In this issue

Jonathan Tobin: Defending the Right to a Jewish State

Heather Hale: Compliment your kids without giving them big heads

Megan Shauri: 10 ways you are ruining your own happiness

Carolyn Bigda: 8 Best Dividend Stocks for 2015

Kiplinger's Personal Finance editors: 7 Things You Didn't Know About Paying Off Student Loans

Samantha Olson: The Crucial Mistake 55% Of Parents Are Making At Their Baby's Bedtime

Densie Well, Ph.D., R.D. Open your eyes to yellow vegetables

The Kosher Gourmet by Megan Gordon With its colorful cache of purples and oranges and reds, COLLARD GREEN SLAW is a marvelous mood booster --- not to mention just downright delish
April 18, 2014

Rabbi Yonason Goldson: Clarifying one of the greatest philosophical conundrums in theology

Caroline B. Glick: The disappearance of US will

Megan Wallgren: 10 things I've learned from my teenagers

Lizette Borreli: Green Tea Boosts Brain Power, May Help Treat Dementia

John Ericson: Trying hard to be 'positive' but never succeeding? Blame Your Brain

The Kosher Gourmet by Julie Rothman Almondy, flourless torta del re (Italian king's cake), has royal roots, is simple to make, . . . but devour it because it's simply delicious

April 14, 2014

Rabbi Dr Naftali Brawer: Passover frees us from the tyranny of time

Greg Crosby: Passing Over Religion

Eric Schulzke: First degree: How America really recovered from a murder epidemic

Georgia Lee: When love is not enough: Teaching your kids about the realities of adult relationships

Cameron Huddleston: Freebies for Your Lawn and Garden

Gordon Pape: How you can tell if your financial adviser is setting you up for potential ruin

Dana Dovey: Up to 500,000 people die each year from hepatitis C-related liver disease. New Treatment Has Over 90% Success Rate

Justin Caba: Eating Watermelon Can Help Control High Blood Pressure

The Kosher Gourmet by Joshua E. London and Lou Marmon Don't dare pass over these Pesach picks for Manischewitz!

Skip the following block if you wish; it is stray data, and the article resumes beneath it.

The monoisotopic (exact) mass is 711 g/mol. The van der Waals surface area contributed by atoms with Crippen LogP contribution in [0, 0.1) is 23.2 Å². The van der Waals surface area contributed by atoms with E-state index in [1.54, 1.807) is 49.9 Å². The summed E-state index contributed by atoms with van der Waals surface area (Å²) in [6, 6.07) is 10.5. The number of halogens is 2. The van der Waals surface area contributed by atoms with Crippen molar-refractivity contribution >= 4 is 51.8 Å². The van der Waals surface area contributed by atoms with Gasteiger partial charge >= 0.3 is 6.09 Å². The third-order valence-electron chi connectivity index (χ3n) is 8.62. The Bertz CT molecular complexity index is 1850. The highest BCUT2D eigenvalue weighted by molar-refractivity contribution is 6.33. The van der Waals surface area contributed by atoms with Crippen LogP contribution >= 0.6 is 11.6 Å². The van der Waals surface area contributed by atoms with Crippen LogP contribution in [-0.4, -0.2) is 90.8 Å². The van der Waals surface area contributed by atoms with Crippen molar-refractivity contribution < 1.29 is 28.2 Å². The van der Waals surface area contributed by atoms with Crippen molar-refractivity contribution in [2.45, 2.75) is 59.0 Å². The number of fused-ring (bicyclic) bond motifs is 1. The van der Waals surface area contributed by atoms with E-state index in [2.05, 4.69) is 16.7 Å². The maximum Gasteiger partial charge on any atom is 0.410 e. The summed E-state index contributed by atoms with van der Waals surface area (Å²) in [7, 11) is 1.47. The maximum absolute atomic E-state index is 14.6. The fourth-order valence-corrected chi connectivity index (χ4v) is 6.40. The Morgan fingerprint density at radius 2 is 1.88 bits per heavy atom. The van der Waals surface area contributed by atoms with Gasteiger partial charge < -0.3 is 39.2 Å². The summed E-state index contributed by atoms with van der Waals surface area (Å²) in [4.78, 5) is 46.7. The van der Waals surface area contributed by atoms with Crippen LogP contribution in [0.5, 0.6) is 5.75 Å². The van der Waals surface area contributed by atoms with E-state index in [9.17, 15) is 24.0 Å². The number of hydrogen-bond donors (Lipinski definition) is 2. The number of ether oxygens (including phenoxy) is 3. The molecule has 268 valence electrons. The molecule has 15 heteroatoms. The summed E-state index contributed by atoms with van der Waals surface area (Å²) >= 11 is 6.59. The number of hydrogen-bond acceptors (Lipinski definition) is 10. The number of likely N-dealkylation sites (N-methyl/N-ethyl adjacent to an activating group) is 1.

April 11, 2014

Rabbi Hillel Goldberg: Silence is much more than golden

Caroline B. Glick: Forgetting freedom at Passover

Susan Swann: How to value a child for who he is, not just what he does

Cameron Huddleston: 7 Financial Tasks You Should Tackle Right Now

Sandra Block and Lisa Gerstner: How to Profit From Your Passion

Susan Scutti: A Simple Blood Test Might Soon Diagnose Cancer

Chris Weller: Have A Slow Metabolism? Let Science Speed It Up For You

The Kosher Gourmet by Diane Rossen Worthington Whitefish Terrine: A French take on gefilte fish

April 9, 2014

Jonathan Tobin: Why Did Kerry Lie About Israeli Blame?

Samuel G. Freedman: A resolution 70 years later for a father's unsettling legacy of ashes from Dachau

Jessica Ivins: A resolution 70 years later for a father's unsettling legacy of ashes from Dachau

Kim Giles: Asking for help is not weakness

Kathy Kristof and Barbara Hoch Marcus: 7 Great Growth Israeli Stocks

Matthew Mientka: How Beans, Peas, And Chickpeas Cleanse Bad Cholesterol and Lowers Risk of Heart Disease

Sabrina Bachai: 5 At-Home Treatments For Headaches

The Kosher Gourmet by Daniel Neman Have yourself a matzo ball: The secrets bubby never told you and recipes she could have never imagined

April 8, 2014

Lori Nawyn: At Your Wit's End and Back: Finding Peace

Susan B. Garland and Rachel L. Sheedy: Strategies Married Couples Can Use to Boost Benefits

David Muhlbaum: Smart Tax Deductions Non-Itemizers Can Claim

Jill Weisenberger, M.S., R.D.N., C.D.E : Before You Lose Your Mental Edge

Dana Dovey: Coffee Drinkers Rejoice! Your Cup Of Joe Can Prevent Death From Liver Disease

Chris Weller: Electric 'Thinking Cap' Puts Your Brain Power Into High Gear

The Kosher Gourmet by Marlene Parrish A gift of hazelnuts keeps giving --- for a variety of nutty recipes: Entree, side, soup, dessert

April 4, 2014

Rabbi David Gutterman: The Word for Nothing Means Everything

Charles Krauthammer: Kerry's folly, Chapter 3

Amy Peterson: A life of love: How to build lasting relationships with your children

John Ericson: Older Women: Save Your Heart, Prevent Stroke Don't Drink Diet

John Ericson: Why 50 million Americans will still have spring allergies after taking meds

Cameron Huddleston: Best and Worst Buys of April 2014

Stacy Rapacon: Great Mutual Funds for Young Investors

Sarah Boesveld: Teacher keeps promise to mail thousands of former students letters written by their past selves

The Kosher Gourmet by Sharon Thompson Anyone can make a salad, you say. But can they make a great salad? (SECRETS, TESTED TECHNIQUES + 4 RECIPES, INCLUDING DRESSINGS)

April 2, 2014

Paul Greenberg: Death and joy in the spring